But there is a way that you can signal your refusal to consent. And that is to show up and vote for someone else. Vote for the so-called “fringe” politicians who best represents your views. Do you feel that the environment isn’t being considered enough? Then vote Green. Are you strongly for the rights of the unborn? Then vote Family Coalition. Do you just want the government to butt out of your wallet and your bedroom and your uterus? Vote Libertarian. Are you an Ayn Rand Objectivist? Vote Freedom Party. Do none of these parties represent your views? Then consider voting for an independent candidate who does.
In the last federal election, fully 36% of eligible voters decided not to vote. In the last provincial election, that number was 43%. Does that mean that over a third to two-fifths of the electorate shrugged their shoulders and consented to the results of the election? Hardly. But under our current system it is far too easy to characterize those who don’t vote as lazy layabouts. Imagine for a moment what would happen if the 36% of the electorate who don’t vote rose up and voted for someone else? The mainstream parties wouldn’t know what hit them. It would be a political earthquake very high on the Richter scale. The politicians would be forced to acknowledge that they are not representing all of the people as they deserve to be represented. There could be a mad rush to alter policies to address the concerns of those who turned off. You want a revolution? Here’s a free, easy and legal way to bring one about.
And even if you can’t find a fringe party or independent candidate to represent you, you have the option of declining your ballot. Simply show up at your voting station, announce yourself, take the ballot and then hand it back to the election officers unmarked.
Don’t rip it, please, or make a scene. The people you’re facing aren’t politicians; they’re average citizens like yourself offering their time at very low pay to engage in something they believe in. They don’t deserve to be the focus of your ire.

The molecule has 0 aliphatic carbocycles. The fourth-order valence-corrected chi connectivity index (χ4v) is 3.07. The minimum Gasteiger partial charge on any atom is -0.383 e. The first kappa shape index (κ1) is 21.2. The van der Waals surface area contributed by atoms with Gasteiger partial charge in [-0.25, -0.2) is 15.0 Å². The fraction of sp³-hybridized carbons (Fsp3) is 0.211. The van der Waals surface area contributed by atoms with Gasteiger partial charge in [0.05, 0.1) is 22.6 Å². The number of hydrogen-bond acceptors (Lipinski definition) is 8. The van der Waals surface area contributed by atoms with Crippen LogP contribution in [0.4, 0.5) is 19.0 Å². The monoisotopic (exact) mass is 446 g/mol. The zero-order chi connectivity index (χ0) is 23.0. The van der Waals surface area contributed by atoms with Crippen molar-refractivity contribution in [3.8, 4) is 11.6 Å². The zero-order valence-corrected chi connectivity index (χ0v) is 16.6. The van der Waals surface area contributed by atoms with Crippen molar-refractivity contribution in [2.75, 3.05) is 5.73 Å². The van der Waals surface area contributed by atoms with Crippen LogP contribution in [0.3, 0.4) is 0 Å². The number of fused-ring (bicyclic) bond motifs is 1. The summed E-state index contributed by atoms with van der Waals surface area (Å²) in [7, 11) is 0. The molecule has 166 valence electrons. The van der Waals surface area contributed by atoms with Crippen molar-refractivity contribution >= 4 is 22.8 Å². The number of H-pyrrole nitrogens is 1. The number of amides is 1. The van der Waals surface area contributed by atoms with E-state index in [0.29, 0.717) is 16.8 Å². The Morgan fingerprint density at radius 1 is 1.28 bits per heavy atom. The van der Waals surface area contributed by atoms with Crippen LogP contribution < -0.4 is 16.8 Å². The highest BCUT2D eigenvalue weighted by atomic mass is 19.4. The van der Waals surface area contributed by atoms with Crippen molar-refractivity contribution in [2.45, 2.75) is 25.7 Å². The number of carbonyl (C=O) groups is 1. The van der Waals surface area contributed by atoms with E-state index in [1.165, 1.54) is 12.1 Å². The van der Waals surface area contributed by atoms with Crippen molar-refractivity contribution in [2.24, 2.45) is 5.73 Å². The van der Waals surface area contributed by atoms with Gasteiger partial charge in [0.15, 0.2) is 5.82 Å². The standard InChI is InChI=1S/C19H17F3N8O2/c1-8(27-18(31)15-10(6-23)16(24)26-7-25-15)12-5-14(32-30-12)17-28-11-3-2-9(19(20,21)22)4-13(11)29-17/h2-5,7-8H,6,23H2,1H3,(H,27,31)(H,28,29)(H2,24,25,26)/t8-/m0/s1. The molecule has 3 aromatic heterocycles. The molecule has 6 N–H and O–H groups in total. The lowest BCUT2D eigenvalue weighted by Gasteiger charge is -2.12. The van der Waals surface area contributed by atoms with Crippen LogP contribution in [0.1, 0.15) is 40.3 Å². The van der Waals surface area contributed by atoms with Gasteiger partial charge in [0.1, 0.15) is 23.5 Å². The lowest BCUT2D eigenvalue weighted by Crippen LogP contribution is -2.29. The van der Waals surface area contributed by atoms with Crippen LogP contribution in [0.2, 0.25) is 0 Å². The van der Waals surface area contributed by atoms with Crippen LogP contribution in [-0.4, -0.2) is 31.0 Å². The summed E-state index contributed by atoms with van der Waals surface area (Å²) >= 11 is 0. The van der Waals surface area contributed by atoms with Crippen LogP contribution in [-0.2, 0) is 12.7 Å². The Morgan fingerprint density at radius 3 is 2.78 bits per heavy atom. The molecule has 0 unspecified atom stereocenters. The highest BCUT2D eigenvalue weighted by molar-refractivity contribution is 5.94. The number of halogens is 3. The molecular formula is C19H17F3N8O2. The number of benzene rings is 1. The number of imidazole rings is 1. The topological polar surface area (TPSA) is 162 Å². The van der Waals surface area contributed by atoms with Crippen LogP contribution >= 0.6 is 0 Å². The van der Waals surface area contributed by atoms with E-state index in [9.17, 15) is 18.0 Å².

When you hand back your ballot unmarked, announcing to everybody in the room that you are declining your ballot, the returning officer will have no choice but to accept the unmarked ballot, put it in the ballot box, and mark you down as having voted. Your ballot would be counted as a spoiled ballot, but you would be counted. Alternately, if you want to do more than that, then just go behind the screen and make your marks in such a way that clearly shows you are voting for none of the above. As a deputy returning officer, I have had the pleasure of logging votes for “all politicians suck” and “a crudely drawn representation of a middle finger.”
That’s legal, and that gets counted, even though it doesn’t affect the actual results at the end of the night. But if the 36% of people who don’t vote spoke up in this manner, it would become a number that would be noticed, not just by you but by those thousands of voters who have to cast their ballot for the mainstream parties while holding their nose. You would tell them in no uncertain terms that there are alternatives, that there are people pursuing those alternatives. You would tell them there is a legal means of starting a revolution. If you are disaffected, the best thing you can do for others who are disaffected is to signal to them that they are not alone. It would fly in the face of the notion of silence equalling consent. You wouldn’t be silent, and you sure as hell wouldn’t be consenting.
Don’t let the mainstream politicians off the hook. You have the power to make their lives a lot more difficult.
On October 10, make some noise.